This is an edited extract from Secret Affairs: Britain’s Collusion with Radical Islam
In April 1957, a head-on clash developed between the twenty-two-year-old King Hussein of Jordan – a pillar of Western influence in the region since the assassination of his father, Abdullah, in 1952 – and the pro-Nasser socialist government under Prime Minister Suleiman Nabulsi, which had been freely elected the previous October. Nabulsi’s plan was to align Jordan with Syria and Egypt, thereby breaking Jordan’s long-standing dependence on the West. In response, the CIA engaged in plots to sow disagreement between Nabulsi and Hussein and to discredit Nabulsi and Nasser in order to provide a pretext for Hussein to act against his prime minister. On 10 April, the King dismissed the government and appointed a puppet regime under his control, banning all political parties and introducing martial law.
This palace coup was supported by what was now a familiar combination of conservative forces in the region: the Saudis, the British and the Americans – and the Muslim Brotherhood. The CIA helped Hussein plan his coup and subsequently began funding him. Saudi leaders Faisal and Saud sent 6,000 troops in support of the king, deploying them in the Jordan Valley and Aqaba areas, and promised Hussein ‘unqualified support’. The British ambassador in Amman, Charles Johnston, reported that the Muslim Brotherhood in Jordan ‘remained faithful to His Majesty’. Although all political parties were outlawed, Hussein allowed the Brotherhood to continue to operate, ostensibly because of its religious vocation, but in reality because it was seen by the king and his allies as the most effective counterweight to the secular leftists. Brotherhood preachers called upon their supporters to assist the authorities in searching for communist supporters of the government and turn them in, while Brotherhood members in Jericho are believed to have been provided with arms by Hussein’s regime to help it intimidate the leftist opposition. Johnston later wrote that ‘the Muslim Brotherhood was useful to King Hussein in April as representing a “strong arm” organisation which could if necessary have taken on the Left Wing extremists in the streets.’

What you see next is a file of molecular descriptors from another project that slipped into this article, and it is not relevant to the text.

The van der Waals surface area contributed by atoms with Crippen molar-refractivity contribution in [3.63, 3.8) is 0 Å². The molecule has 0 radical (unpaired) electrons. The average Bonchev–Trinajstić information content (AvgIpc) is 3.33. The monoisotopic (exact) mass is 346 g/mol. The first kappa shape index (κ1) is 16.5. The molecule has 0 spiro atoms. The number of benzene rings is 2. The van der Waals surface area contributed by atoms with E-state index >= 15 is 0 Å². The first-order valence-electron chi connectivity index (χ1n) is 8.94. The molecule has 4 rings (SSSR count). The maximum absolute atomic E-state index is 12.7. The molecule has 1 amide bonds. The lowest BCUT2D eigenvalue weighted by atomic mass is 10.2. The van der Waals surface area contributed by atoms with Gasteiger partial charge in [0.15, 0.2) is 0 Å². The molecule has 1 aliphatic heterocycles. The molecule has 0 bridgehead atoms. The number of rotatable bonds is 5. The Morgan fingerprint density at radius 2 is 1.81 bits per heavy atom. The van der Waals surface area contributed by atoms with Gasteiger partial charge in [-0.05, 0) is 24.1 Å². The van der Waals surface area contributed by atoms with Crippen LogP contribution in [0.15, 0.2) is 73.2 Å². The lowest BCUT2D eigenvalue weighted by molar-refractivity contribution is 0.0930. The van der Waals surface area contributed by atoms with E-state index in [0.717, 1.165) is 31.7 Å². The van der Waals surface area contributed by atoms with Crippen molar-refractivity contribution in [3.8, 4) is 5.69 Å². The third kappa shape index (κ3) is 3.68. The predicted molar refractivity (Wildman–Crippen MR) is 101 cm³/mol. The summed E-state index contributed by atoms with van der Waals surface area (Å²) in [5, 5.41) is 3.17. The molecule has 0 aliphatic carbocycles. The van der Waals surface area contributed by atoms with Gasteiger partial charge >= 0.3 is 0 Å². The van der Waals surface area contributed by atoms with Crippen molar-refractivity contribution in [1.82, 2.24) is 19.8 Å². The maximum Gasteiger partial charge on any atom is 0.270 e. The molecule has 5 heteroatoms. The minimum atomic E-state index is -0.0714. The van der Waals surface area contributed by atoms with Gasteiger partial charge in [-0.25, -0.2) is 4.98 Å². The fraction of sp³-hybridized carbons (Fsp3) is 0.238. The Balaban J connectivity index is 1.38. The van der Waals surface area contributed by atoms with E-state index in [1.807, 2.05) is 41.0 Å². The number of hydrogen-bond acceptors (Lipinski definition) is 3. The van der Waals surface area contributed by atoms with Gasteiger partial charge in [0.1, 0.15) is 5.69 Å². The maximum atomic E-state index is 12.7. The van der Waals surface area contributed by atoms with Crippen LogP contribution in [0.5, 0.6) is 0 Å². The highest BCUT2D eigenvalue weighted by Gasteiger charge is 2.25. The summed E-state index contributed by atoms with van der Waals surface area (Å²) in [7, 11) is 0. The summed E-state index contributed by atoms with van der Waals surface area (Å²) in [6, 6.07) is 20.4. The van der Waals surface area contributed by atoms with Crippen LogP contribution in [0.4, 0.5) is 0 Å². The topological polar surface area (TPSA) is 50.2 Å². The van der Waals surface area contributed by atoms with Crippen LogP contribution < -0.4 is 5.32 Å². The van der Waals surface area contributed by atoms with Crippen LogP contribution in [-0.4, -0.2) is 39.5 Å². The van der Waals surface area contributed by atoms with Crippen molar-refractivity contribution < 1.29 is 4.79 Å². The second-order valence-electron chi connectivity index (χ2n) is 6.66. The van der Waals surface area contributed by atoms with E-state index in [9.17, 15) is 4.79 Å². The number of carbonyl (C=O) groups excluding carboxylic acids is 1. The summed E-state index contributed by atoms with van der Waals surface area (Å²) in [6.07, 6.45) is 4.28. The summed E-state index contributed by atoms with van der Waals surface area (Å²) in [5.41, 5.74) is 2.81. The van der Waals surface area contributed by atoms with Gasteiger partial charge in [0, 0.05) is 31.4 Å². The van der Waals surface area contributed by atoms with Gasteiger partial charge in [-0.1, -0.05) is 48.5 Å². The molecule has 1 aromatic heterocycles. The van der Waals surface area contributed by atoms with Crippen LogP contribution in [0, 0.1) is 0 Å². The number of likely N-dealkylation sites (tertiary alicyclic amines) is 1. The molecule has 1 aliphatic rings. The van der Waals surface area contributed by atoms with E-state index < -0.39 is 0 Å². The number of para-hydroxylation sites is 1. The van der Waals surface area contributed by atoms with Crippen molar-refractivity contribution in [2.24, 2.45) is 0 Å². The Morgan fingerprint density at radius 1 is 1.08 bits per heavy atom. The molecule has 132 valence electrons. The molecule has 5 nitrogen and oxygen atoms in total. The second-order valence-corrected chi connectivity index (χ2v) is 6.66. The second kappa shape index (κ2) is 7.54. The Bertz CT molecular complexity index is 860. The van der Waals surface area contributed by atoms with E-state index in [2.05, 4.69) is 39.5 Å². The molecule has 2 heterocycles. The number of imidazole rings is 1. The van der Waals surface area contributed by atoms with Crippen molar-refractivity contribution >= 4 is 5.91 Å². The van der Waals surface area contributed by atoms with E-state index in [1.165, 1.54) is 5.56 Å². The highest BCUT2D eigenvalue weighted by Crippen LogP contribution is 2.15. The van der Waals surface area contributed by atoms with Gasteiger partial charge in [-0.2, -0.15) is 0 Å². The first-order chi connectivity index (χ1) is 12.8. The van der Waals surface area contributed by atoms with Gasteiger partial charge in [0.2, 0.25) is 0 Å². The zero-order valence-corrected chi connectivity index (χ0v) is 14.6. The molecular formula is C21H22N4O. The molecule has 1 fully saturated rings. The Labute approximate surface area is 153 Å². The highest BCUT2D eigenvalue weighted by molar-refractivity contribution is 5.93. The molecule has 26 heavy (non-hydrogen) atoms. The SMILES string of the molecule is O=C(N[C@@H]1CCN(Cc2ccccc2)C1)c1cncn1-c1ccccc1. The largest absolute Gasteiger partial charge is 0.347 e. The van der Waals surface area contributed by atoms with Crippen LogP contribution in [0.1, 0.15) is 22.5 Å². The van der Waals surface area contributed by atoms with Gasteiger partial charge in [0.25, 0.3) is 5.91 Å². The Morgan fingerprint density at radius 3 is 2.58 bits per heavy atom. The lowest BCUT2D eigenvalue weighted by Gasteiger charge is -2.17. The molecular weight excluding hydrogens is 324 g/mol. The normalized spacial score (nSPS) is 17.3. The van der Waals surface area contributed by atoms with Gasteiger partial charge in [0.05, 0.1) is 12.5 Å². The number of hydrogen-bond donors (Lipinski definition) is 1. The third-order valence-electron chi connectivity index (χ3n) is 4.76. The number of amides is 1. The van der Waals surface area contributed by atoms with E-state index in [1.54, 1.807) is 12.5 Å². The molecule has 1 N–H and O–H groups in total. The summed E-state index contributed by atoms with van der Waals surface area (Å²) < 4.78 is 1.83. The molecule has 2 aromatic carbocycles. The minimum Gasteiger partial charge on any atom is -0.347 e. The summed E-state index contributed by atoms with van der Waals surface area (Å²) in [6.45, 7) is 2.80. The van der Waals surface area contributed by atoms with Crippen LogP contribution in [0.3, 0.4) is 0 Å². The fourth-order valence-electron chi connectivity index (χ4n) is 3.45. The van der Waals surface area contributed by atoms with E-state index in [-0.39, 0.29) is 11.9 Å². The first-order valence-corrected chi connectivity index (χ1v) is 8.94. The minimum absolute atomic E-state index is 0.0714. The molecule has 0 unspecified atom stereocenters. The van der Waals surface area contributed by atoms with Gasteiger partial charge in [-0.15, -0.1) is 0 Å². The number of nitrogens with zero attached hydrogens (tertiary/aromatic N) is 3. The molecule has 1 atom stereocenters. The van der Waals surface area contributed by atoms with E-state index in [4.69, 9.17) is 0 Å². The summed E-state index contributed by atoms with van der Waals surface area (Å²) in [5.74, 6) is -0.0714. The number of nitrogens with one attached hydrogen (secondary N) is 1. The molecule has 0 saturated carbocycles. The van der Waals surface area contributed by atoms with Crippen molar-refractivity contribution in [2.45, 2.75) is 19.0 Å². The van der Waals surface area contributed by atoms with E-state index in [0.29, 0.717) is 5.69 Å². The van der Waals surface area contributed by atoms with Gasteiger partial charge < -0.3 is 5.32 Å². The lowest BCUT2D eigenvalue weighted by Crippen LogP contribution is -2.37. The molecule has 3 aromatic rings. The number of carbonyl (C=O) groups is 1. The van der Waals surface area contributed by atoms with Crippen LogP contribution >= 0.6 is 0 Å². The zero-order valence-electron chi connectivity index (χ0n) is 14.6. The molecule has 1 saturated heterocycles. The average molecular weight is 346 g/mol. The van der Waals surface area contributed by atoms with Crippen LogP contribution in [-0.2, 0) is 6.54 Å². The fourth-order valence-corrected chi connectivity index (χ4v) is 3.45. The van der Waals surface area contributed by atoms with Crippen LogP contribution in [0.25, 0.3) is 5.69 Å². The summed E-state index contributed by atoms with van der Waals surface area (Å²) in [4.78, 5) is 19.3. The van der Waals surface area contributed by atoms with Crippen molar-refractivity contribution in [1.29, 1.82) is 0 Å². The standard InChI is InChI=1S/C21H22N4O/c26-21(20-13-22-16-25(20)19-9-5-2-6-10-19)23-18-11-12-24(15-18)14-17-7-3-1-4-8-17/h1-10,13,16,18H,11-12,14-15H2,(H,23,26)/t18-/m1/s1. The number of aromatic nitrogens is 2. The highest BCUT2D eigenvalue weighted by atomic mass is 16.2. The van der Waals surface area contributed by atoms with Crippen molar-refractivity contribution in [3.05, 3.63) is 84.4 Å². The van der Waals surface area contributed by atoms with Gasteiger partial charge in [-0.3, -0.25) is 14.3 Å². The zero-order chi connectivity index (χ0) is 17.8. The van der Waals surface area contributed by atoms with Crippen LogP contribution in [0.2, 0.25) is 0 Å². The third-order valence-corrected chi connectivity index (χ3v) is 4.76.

Britain extended support to Hussein’s new puppet government but was under no illusions as to its nature. The regime was, reported Johnston to Foreign Secretary Selwyn Lloyd ‘frankly repressive’, and ‘has much in common with Franco’s Spain. It is buttressed by qadis [Islamic judges] and muftis instead of by cardinals and bishops.’ Crucially, however, ‘the Jordanian regime happens to be pro-British’:
“I suggest that our interest is better suited by an authoritarian regime which maintains stability and the Western connection than by an untrammeled democracy which rushes downhill towards communism and chaos. There is also something to be said for an honestly authoritarian regime such as now exists in Jordan, in comparison with the odious hypocrisy perpetrated in Colonel Nasser’s ‘parliamentary elections’”.
This was a neat summary of Britain’s preference for repressive regimes backed by the Islamic right, rather than more popular or democratic governments – a permanent feature of British policy in the region, past and present, that helps explain the regular resort to connivance with Islamist forces. This preference also came with the full knowledge that the October 1956 elections won by Nabulsi ‘were the first approximately free ones in the history of Jordan’. The British were also perfectly aware that King Hussein had little domestic support other than from the Muslim Brotherhood, and had always owed his position to British preparedness to prop him up. Earlier in 1957, Anthony Eden had understood that ‘if her Majesty’s Government withdrew their support, it was only a question of time before the kingdom of Jordan disintegrated’ – by which Eden surely meant that the pro-Western regime, rather than the country, would disintegrate.